Drums of India Shares a Lesson in the Language of Music

Bickram Ghosh’s Drums of India filled the Weis Center with captivating rhythm and melodies on Sunday, October 16th. Ghosh was joined by Anoor R. Ananthakrishna Sharma, Gopal Barman, Suresh Vaidyanathan, and Abhisek Mallick, all of whom are celebrated musicians worldwide.

One of the most interesting elements of the performance is the fact that most of it was improvised. Ghosh explained to the audience that improvisation is typical of drumming in India, jokingly adding that things could go wrong at any moment. Nothing ended up going wrong during the concert, however, from my perspective; the music sounded and felt thoughtful yet natural.

Ghosh primarily played the tabla, a set of drums in varying sizes that produce different tones, although he also plays the kanjira, a frame drum that is part of the tambourine family. While the stage was filled with beautiful percussion instruments, the ghatam struck me as particularly unique. This instrument consists of a clay pot with a narrow mouth, and the sound varies based on size. Vaidyanathan masterfully used several ghatam to produce a lighter and more high-pitched drumming that stood out from the accompanying instruments.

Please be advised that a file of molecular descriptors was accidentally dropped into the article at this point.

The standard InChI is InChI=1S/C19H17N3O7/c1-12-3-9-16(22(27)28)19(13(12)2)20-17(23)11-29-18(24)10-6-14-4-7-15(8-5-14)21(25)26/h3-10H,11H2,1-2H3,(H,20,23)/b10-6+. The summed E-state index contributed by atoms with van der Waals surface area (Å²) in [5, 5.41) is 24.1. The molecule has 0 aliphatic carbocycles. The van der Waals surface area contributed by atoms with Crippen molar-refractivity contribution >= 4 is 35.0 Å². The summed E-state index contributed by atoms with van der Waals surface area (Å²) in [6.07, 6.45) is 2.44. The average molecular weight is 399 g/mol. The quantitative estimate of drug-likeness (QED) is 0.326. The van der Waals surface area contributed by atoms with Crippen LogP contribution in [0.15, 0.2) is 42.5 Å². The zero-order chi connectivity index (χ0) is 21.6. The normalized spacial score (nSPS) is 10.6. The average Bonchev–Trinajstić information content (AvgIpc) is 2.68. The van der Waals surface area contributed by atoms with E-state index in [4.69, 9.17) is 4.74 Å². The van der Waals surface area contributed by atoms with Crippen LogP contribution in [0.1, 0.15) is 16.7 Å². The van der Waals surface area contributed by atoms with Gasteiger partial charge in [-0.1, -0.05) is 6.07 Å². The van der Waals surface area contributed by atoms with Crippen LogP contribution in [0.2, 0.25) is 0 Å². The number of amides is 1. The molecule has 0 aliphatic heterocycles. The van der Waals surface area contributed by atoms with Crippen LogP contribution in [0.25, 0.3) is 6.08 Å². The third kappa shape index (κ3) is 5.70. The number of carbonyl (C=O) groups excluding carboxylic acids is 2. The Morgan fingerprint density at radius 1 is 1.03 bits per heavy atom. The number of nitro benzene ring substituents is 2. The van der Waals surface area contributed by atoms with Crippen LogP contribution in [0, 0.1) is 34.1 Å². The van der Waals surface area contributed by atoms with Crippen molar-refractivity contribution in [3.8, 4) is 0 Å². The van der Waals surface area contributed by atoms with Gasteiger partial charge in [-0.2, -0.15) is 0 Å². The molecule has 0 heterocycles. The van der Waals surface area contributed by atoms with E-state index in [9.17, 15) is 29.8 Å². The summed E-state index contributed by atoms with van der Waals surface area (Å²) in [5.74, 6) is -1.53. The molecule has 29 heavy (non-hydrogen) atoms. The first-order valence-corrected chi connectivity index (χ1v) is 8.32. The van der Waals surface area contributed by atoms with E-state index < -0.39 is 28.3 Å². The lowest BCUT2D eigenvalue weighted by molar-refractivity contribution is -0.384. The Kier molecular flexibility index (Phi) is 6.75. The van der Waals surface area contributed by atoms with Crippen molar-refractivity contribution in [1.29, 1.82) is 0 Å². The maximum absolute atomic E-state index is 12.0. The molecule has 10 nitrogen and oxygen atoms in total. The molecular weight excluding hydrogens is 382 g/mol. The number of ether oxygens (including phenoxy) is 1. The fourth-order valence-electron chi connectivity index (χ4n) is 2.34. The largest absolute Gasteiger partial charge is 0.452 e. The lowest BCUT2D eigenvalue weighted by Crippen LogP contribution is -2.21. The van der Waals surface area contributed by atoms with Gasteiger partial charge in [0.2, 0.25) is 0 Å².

Aside from the drumming itself, the performance also featured a lesson in the language of music. Ghosh pointed out that music and sounds have their own vocabulary. In order to communicate certain sounds that his drums make, he mimicked the sounds with his mouth. Much to the audience’s surprise and delight, he and his band mates engaged in a full-on conversation in this musical language before translating their words into actual drumming.

Check out the Weis Center’s Instagram (@weis_center) for a short video clip from Drums of India.

~ Madeline Diamond, Class of 2017

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